I recently spoke to a friend of mine who works as a business intelligence consultant about writing an article for Information Management with a new twist on the operational data store which I call D’ORDS. After a moment of silence, he said, “A what?”  I said, “A D’ORDS. It’s a dimensional operational reporting data store.” Then he asked, in his very low gravelly voice, “You have my attention.” So I proceeded to describe a recent project I had completed for a very small startup company with a unique business model. 

The Setting

Last year, I was contacted by a representative of this large company about my expertise on building data warehouses. For about 15 minutes, they described their business in general terms and their desire to create a data warehouse. I listened intently and took many mental notes. Taking a few minutes to gather my thoughts, I proceeded to describe several options. One option is to create an operational data store, which would alleviate the biggest problem of executing complex report queries against a transaction system. I proceeded to describe what they could do with this ODS and how they could subsequently create a real data warehouse as the main repository at a future date. We also discussed the transaction database issues, hardware configuration and their network. 

So This is D’ORDS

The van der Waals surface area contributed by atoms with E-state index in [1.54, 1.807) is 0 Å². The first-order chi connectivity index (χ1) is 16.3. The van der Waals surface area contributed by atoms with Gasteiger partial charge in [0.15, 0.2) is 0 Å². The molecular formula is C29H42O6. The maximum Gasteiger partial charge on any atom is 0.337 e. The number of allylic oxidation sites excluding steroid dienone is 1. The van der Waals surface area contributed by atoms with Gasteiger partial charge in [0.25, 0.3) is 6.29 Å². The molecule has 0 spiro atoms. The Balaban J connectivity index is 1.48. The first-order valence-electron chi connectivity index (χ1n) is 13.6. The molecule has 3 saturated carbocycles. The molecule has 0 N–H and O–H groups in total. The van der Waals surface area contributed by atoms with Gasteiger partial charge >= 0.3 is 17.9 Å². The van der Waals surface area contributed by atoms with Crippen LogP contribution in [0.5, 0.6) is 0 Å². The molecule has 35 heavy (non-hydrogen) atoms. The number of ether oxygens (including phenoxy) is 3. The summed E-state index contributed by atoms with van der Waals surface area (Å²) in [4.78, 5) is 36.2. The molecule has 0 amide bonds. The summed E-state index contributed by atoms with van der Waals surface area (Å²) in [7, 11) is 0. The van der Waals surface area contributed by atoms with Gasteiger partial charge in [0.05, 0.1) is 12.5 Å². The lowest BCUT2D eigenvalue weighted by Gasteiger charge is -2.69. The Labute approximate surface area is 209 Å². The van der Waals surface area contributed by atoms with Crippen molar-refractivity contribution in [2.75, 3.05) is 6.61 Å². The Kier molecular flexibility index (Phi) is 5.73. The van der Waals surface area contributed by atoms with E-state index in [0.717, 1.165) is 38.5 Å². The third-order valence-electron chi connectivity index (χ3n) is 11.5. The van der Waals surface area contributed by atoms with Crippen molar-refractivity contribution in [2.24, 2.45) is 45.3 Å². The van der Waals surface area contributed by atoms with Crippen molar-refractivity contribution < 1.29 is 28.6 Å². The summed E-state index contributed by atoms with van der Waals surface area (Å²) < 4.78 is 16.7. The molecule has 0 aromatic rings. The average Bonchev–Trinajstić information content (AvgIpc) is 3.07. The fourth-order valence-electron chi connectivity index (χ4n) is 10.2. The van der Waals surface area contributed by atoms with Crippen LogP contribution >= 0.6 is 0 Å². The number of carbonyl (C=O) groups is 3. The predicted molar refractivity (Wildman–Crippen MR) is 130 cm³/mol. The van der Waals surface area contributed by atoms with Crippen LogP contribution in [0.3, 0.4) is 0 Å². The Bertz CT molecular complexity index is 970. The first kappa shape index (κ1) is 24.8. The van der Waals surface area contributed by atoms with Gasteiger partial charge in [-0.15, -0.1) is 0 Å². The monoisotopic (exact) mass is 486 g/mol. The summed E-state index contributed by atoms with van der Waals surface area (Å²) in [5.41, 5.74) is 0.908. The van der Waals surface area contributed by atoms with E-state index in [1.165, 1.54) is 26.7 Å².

D’ORDS, the dimensional operational reporting data store, or was born out of a typical modeling effort first to establish a quick win solution and satisfy the clients’ immediate reporting requirement. The decision was to incorporate a Kimball approach with a little bit of Claudia Imhoff’s Corporate Information Factory strategy to design this business intelligence solution. In a flurry of activity over the course of about nine working days, different business process models were discussed, meetings were held, email sent and responded to and several conference calls scheduled. My client was understandably adamant about proceeding as quickly as possible with a delivery date of yesterday. As best I could, I explained that in order to birth a bouncing baby data warehouse and BI solution, there would need to be plenty of design sessions to conduct, define and map the enrollment process, perform data discovery and exploration of the data in their current transaction system, not to mention software evaluations and interviewing of prospective contractors before a deliverable date can be set.